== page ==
American nursing homes: make sure that society passes the test
WOULD that one day the news media could report an investigation of nursing homes which found them all clean and decent, with the patients appropriately tended to, and the families involved satisfied that their elders were receiving proper care. But we aren't there yet. The Senate Special Committee on Aging heard testimony recently that some 11 percent of the nation's 8,852 skilled-care facilities were ``chronically'' or ``grossly and chronically'' out of compliance with federal standards. Tearful survivors gave heartbreaking accounts of the conditions their deceased relatives had endured in such homes.
For those who got lost, though, in the ensuing debate over whether the majority of these violations are merely a matter of paper work, the word is that at least 600 nursing homes are in the appalling conditions those grieving relatives described.
Legislation is in the works to improve the medicaid reimbursement system, to which some of the abuses are traced. Among the proposals is the idea of adjusting the reimbursement system so that nursing homes have greater financial incentives to care for those patients who need more attention. At present there are no such incentives, and some nursing homes have difficulty accepting those who need more than minimal care.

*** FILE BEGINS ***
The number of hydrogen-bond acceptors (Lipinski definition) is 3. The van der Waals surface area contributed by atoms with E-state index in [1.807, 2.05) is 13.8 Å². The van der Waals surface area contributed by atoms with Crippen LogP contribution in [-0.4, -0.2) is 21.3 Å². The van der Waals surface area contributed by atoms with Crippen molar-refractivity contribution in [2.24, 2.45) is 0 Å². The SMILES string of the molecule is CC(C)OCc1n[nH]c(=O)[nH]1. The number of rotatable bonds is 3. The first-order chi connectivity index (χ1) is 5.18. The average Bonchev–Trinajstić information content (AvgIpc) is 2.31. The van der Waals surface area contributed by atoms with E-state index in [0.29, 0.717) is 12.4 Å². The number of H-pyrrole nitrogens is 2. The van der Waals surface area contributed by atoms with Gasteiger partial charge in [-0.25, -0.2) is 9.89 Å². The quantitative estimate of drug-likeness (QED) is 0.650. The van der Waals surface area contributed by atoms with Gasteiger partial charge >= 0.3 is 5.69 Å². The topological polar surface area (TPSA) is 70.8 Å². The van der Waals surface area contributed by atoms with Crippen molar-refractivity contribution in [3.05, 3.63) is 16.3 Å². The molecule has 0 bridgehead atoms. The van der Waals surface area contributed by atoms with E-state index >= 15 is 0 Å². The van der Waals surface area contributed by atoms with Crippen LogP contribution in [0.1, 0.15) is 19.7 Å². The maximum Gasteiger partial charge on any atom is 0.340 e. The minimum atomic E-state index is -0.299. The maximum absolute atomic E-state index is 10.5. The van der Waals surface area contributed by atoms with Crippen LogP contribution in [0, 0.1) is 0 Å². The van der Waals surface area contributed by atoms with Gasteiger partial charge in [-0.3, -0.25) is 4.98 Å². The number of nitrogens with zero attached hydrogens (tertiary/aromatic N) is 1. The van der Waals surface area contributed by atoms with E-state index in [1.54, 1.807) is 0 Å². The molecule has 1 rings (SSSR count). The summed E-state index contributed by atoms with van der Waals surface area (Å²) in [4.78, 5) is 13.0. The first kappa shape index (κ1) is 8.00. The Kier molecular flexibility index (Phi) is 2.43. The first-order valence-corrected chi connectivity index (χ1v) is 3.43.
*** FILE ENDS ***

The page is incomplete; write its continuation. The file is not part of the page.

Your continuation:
Medicaid payments vary widely from state to state, and evening out some of these variations will presumably be of help as well.
And the US Department of Health and Human Services has dropped its policy that nursing homes should be ``self-policing'' after the 10th Circuit Court of Appeals ruled that that policy was a violation of federal law. Inspections are being made again -- although homes still have enough advance notice to let them hire nurses just for the occasion, to be able to prove they have ``24-hour nursing care.''
One test of a civilization is the care it takes of its most vulnerable members. Clearly nursing homes will need a lot more attention from the Department of Health and Human Services, and from state authorities, if the United States is not to flunk the test.